Drafting a uniform policy: The industry was informed by Rajeev Chandrasekhar that the government was looking to regulate the sector with a uniform policy, the source said. It has been one of the key demands of the industry roiling from state bans across the country. As of writing this report, states such as Karnataka, Tamil Nadu, Andhra Pradesh, and Kerala have moved to ban online gaming in their jurisdictions. However, most of these bans were struck down by the respective high courts later.

  • Centre has jurisdiction: The gaming industry has been emboldened by the court judgements which stipulate that a game of skill and as it does not involve betting and gambling does not come under the purview of the state government, a source told MediaNama. It is why companies think that the Union government can lay down a policy of its own, the source added.

Drawing distinction between a game of skill and a game of chance: Many industry stakeholders want the government to put out clear-cut definitions of what constitutes a game of skill and a game of chance, as per sources. The government has asked the industry to submit suggestions on what should be the parameters to define a game of skill. The minister was briefed about the pain points of the industry, the source added.  On their part, there was no confusion among industry stakeholders on what is a game of skill and how to classify the two.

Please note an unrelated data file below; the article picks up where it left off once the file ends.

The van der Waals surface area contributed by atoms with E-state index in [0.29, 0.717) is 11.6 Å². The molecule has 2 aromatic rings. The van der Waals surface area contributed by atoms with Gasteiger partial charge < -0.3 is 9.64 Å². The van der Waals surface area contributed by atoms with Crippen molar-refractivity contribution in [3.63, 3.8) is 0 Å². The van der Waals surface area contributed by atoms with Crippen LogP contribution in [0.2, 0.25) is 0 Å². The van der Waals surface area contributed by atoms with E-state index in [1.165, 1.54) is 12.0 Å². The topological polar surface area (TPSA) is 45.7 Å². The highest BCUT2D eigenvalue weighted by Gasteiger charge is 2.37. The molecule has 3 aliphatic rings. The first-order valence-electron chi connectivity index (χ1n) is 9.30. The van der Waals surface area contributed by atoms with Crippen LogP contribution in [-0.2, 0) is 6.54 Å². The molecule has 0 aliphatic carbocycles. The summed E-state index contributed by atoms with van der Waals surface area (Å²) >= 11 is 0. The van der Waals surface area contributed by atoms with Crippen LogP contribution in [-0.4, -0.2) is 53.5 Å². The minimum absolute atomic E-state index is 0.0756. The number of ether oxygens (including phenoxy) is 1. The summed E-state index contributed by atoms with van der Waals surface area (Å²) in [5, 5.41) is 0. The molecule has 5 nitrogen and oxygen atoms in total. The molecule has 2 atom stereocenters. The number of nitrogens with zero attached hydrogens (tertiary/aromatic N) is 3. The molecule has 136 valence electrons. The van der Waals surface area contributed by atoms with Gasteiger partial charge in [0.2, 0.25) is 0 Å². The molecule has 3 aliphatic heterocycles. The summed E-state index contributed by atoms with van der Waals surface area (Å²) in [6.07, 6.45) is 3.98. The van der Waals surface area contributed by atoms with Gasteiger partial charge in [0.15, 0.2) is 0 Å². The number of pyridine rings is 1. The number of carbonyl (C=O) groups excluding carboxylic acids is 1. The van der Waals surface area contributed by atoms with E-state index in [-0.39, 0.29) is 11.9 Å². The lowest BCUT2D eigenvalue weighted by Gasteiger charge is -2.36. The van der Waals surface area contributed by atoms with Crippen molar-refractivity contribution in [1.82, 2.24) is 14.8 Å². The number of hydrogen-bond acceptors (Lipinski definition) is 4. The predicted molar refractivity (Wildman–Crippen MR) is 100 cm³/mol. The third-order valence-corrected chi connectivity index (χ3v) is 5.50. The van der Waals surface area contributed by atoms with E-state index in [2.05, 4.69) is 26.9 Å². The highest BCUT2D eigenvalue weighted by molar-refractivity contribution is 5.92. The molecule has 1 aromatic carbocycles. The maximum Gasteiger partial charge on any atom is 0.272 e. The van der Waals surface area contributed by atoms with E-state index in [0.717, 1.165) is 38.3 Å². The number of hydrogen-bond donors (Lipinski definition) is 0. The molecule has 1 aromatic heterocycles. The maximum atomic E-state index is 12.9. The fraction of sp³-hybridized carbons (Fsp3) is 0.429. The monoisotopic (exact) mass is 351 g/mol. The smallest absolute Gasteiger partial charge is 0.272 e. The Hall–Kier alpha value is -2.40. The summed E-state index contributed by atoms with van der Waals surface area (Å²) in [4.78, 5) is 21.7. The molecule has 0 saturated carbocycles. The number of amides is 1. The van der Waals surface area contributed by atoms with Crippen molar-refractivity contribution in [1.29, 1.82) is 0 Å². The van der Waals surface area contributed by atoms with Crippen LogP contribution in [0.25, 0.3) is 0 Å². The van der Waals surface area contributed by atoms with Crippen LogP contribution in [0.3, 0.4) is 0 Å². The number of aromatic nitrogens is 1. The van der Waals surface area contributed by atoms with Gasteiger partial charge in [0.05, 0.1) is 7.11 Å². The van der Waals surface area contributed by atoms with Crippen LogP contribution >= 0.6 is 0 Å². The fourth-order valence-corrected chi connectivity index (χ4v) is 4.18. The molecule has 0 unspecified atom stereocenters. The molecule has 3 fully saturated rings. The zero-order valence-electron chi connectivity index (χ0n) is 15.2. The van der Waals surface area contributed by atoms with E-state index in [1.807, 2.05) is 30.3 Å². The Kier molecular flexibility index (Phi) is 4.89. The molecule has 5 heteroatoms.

Take action against offshore betting: The industry also expressed concern about the mushrooming of offshore betting companies and called the government to act against them as they were illegal. The presence of these companies was blurring the line between what is legal and what is illegal and it was incumbent upon the government to act swiftly against these companies, as per the source. Chandrasekhar remarked that MeitY can regulate anything on the internet through the IT Act, 2000, but not betting companies as gambling/betting is a state subject.

There were also discussions around the problem of gaming addiction stemming from in-app purchases and Battlegrounds Mobile India (erstwhile PUBG). The problem of addiction has become an acute one as is demonstrated by several news reports from all over the country. A policy will have to put in place checks and balances to address the issue of addiction comprehensively.

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What will be the role of the panel set up by the Union government?

The work on drafting a uniform policy, promised by the Union government, began last month when the Union government set up a committee, Hindustan Times reported. The committee has been asked to come up with a way to regulate online gaming and to identify a ministry to oversee it, the report added.